• Amanda

    With all the comments already posted, I doubt anyone will ever read this, but oh well.
    I hope you’re right, and I’ll give it the benefit of the doubt and give this a bit more of a chance, because I want you to be right.

  • Shelley

    That was a perfectly wonderful post. Thank you for sharing your words and experiences.

  • http://stolistyle.livejournal.com Carina

    Thank you, thank you, thank you. This is exactly what I needed to reconfirm my belief that kids are worth it. Beautiful, hilarious post.

  • http://shinyrandomredhead.blogspot.com/ Just me

    Please, oh please, post a picture of Ms. Leta covered in lip gloss …

    I don’t have children yet (actually the thought terrifies me), but reading through your struggles, and the outcomes of those, inspire me to think that maybe, just maybe, I won’t be horrible at it. (Though I may snap and lock them in the closet. I kid, I kid!)

    Thanks for writing. And putting you out there – it isn’t easy, but we appreciate it.

  • http://rodneypeterson.blogspot.com/ Brandi

    Very well said Heather, you made my eyes water up. I agree with you, My 2nd screamed for over a year and I hated every minute of it. Now he is the most fantastic little guy I have ever met and I cherish every second of both of my kids.

  • Teresa

    Thanks Heather!

    and on a very different not…
    sorry to put it here, but the caption today with Chuck’s picture made me laugh so hard that my office mates came to check on me!

  • http://www.lightsweetcrude.typepad.com Trish

    This post should be required reading for all parents-to-be.

    What am I saying? Your entire blog should be required reading.

    I only had my kids in 1998 and 2000, but there was nobody else out there saying the stuff you’re saying, so I was completely alone in my desperation. I wrote a diary instead, but it was only to myself.

    I had a few friends in my parents group, but they were all new friends – my old school friends have waited until now to have kids (we’re all 37 this year). The new friends in parents group weren’t well enough known to me to be able to confess the things I wanted to confess.

    You really are providing a valuable public service, in addition to all the other joy you give.

  • http://notinsaneperse.blogspot.com/ Kelly

    It’s good that you let others know it gets better. Great post. :)

  • http://strawberriesandwhine.wordpress.com Kathie

    Thank you, thank you, thank you. My 3 month old son was up every 2 hours again last night, and I am just so bone tired that I sometimes can’t imagine ever not feeling this way again. I love him to bits, but sometimes I really, really just feel so angry with him, because he should just sleep for the love of all things holy, and then I feel guilty because what kind of a mother is angry with a 3 month old because he’s permanently hungry? I really needed to read this today, to hear somebody say what the majority of people won’t – sometimes it just really sucks, but it won’t always be this way. So yeah, just… thanks.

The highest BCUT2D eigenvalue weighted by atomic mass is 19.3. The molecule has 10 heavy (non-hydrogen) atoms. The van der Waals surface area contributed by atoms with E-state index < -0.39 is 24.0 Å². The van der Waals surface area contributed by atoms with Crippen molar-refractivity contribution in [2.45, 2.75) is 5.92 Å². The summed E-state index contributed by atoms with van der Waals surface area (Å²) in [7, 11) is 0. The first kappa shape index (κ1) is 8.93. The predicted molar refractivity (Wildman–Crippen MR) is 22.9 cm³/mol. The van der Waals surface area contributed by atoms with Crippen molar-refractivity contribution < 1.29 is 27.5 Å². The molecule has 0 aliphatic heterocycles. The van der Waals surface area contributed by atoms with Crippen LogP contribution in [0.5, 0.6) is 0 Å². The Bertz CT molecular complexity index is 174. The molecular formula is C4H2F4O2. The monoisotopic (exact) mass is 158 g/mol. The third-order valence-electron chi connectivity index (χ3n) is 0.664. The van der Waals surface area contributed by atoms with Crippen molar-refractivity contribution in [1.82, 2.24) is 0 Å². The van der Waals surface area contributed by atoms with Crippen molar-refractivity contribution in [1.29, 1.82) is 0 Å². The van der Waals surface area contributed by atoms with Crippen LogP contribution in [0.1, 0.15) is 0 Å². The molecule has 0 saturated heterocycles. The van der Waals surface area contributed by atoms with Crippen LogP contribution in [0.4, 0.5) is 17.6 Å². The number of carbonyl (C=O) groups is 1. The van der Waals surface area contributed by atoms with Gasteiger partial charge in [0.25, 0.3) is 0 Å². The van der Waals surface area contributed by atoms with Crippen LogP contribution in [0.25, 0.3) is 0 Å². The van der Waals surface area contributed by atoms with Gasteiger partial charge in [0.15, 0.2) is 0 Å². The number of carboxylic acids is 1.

• http://zakaryw.blogspot.com/ Zdub

    What a lovely post.

    My friend and I had babies last year a few months apart and she is going through a very hard time right now. I have a hard time understanding it because after my father passed, I came to terms with how fantastic life is in general. And a healthy baby? Well, that’s just about the luckiest thing ever.

    And Leta rocks.

  • vaptor

    Heather – thank you so very, very much for all that write. You do such a great job helping all of “us” to realize that even the worst situations will eventually be “OK”.

  • darcie

    oh, lord! i don’t even ~have~ babies and i’m all teary and ridiculous at the thought of how i just know that i probably wouldn’t like a new baby. i would be scared, depressed and inconsolable, but then would fall so in love with her over the course of four years that i couldn’t try and imagine my life without her. and you’re saying i could be excited and happy every day about her potential? …like giving selflessly to another is the secret to my own happiness?! what the hell, heather?!

    so, geez. thanks. i’m going to have to re-rethink this self-centered, child-free decision.

    …but in all seriousness, this is a gorgeous post. thank you.

  • jkopftwins

    Aaaamennnnn. The exhausted tears that flowed when trying to feed an infant on one side while pumping on the other side. The days and nights of tag-team sleeping. The memory of sitting on the bed, sobbing and gulping air, trying to explain to my husband that I felt like I was trapped inside my body somewhere, but that all I could feel was the freaked-out shell of myself and panic that I would never, never stop crying again. The isolation of feeling that way in the midst of people who were trying to help. The sorrow that nobody had told me it would be like *this*, and that I was essentially missing my kids’ first days…

    Thank you for being so honest and forthright about the tunnel, as a friend of mine calls those first days (weeks? months?) Somewhere — probably in many ‘somewheres’ — this post is being re-read, printed out, posted up as a glimmer of hope.

  • Anonymous

    Good posts this week! Happy Friday!

  • http://evilbunnies.vox.com Mariko

    Am indescribably happy for you :) Thanks for sharing your life along the way.

  • sabrina

    thank you. please tell me your recent manuscript has something to do with how to make it to the other side.